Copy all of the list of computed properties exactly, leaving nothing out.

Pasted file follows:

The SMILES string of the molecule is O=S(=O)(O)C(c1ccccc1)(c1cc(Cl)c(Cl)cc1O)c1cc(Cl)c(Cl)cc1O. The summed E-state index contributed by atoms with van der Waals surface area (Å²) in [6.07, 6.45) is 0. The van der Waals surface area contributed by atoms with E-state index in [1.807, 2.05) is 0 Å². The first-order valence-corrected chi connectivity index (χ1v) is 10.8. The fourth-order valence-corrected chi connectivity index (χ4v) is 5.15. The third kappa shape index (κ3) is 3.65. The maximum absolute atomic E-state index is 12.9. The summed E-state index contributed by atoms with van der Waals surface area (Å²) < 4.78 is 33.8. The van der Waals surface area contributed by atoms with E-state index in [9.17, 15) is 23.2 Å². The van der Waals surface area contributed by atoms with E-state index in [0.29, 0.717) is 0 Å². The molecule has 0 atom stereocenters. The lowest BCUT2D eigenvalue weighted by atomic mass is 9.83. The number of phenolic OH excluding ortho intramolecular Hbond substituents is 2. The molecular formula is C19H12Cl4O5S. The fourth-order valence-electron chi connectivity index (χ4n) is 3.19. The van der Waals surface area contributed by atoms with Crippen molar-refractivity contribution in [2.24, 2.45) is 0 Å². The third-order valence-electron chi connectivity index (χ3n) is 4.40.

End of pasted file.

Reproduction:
The SMILES string of the molecule is O=S(=O)(O)C(c1ccccc1)(c1cc(Cl)c(Cl)cc1O)c1cc(Cl)c(Cl)cc1O. The summed E-state index contributed by atoms with van der Waals surface area (Å²) in [6.07, 6.45) is 0. The van der Waals surface area contributed by atoms with E-state index in [1.807, 2.05) is 0 Å². The first-order valence-corrected chi connectivity index (χ1v) is 10.8. The fourth-order valence-corrected chi connectivity index (χ4v) is 5.15. The third kappa shape index (κ3) is 3.65. The maximum absolute atomic E-state index is 12.9. The summed E-state index contributed by atoms with van der Waals surface area (Å²) < 4.78 is 33.8. The van der Waals surface area contributed by atoms with E-state index in [9.17, 15) is 23.2 Å². The van der Waals surface area contributed by atoms with E-state index in [0.29, 0.717) is 0 Å². The molecule has 0 atom stereocenters. The lowest BCUT2D eigenvalue weighted by atomic mass is 9.83. The number of phenolic OH excluding ortho intramolecular Hbond substituents is 2. The molecular formula is C19H12Cl4O5S. The fourth-order valence-electron chi connectivity index (χ4n) is 3.19. The van der Waals surface area contributed by atoms with Crippen molar-refractivity contribution in [2.24, 2.45) is 0 Å². The third-order valence-electron chi connectivity index (χ3n) is 4.40.